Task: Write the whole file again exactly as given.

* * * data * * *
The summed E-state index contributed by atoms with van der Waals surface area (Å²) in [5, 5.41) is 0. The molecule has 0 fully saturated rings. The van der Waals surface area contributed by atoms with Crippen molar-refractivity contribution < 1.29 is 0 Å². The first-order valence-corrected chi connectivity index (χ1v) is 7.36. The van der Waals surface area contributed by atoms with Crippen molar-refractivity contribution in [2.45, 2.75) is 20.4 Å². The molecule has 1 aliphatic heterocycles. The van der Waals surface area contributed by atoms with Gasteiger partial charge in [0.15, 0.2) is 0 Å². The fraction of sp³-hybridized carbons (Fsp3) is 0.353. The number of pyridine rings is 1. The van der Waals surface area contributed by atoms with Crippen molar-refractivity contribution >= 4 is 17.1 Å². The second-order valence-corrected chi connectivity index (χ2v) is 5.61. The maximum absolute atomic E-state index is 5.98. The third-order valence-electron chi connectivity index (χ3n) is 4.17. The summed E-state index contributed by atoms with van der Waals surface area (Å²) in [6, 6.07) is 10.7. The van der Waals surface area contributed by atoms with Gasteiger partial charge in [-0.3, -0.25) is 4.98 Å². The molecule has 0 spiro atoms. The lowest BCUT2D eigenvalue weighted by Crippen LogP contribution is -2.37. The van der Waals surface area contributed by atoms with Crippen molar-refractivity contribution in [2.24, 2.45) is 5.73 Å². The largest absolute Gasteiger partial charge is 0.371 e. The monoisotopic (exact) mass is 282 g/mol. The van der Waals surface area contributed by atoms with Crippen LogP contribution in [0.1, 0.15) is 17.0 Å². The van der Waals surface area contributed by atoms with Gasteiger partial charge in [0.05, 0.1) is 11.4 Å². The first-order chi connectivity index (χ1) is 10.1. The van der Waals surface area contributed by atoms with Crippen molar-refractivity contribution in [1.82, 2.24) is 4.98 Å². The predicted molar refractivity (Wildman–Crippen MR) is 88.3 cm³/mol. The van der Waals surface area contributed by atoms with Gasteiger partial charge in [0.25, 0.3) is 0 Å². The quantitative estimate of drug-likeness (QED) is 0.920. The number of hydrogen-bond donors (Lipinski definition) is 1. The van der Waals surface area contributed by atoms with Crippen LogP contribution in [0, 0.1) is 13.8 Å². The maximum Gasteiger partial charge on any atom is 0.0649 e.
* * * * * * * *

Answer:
The summed E-state index contributed by atoms with van der Waals surface area (Å²) in [5, 5.41) is 0. The molecule has 0 fully saturated rings. The van der Waals surface area contributed by atoms with Crippen molar-refractivity contribution < 1.29 is 0 Å². The first-order valence-corrected chi connectivity index (χ1v) is 7.36. The van der Waals surface area contributed by atoms with Crippen molar-refractivity contribution in [2.45, 2.75) is 20.4 Å². The molecule has 1 aliphatic heterocycles. The van der Waals surface area contributed by atoms with Gasteiger partial charge in [0.15, 0.2) is 0 Å². The fraction of sp³-hybridized carbons (Fsp3) is 0.353. The number of pyridine rings is 1. The van der Waals surface area contributed by atoms with Crippen molar-refractivity contribution >= 4 is 17.1 Å². The second-order valence-corrected chi connectivity index (χ2v) is 5.61. The maximum absolute atomic E-state index is 5.98. The third-order valence-electron chi connectivity index (χ3n) is 4.17. The summed E-state index contributed by atoms with van der Waals surface area (Å²) in [6, 6.07) is 10.7. The van der Waals surface area contributed by atoms with Gasteiger partial charge in [-0.3, -0.25) is 4.98 Å². The molecule has 0 spiro atoms. The lowest BCUT2D eigenvalue weighted by Crippen LogP contribution is -2.37. The van der Waals surface area contributed by atoms with Crippen molar-refractivity contribution in [2.24, 2.45) is 5.73 Å². The largest absolute Gasteiger partial charge is 0.371 e. The monoisotopic (exact) mass is 282 g/mol. The van der Waals surface area contributed by atoms with Crippen LogP contribution in [0.1, 0.15) is 17.0 Å². The van der Waals surface area contributed by atoms with Gasteiger partial charge in [0.05, 0.1) is 11.4 Å². The first-order chi connectivity index (χ1) is 10.1. The van der Waals surface area contributed by atoms with Crippen molar-refractivity contribution in [1.82, 2.24) is 4.98 Å². The predicted molar refractivity (Wildman–Crippen MR) is 88.3 cm³/mol. The van der Waals surface area contributed by atoms with Gasteiger partial charge in [0.25, 0.3) is 0 Å². The quantitative estimate of drug-likeness (QED) is 0.920. The number of hydrogen-bond donors (Lipinski definition) is 1. The van der Waals surface area contributed by atoms with Crippen LogP contribution in [0, 0.1) is 13.8 Å². The maximum Gasteiger partial charge on any atom is 0.0649 e.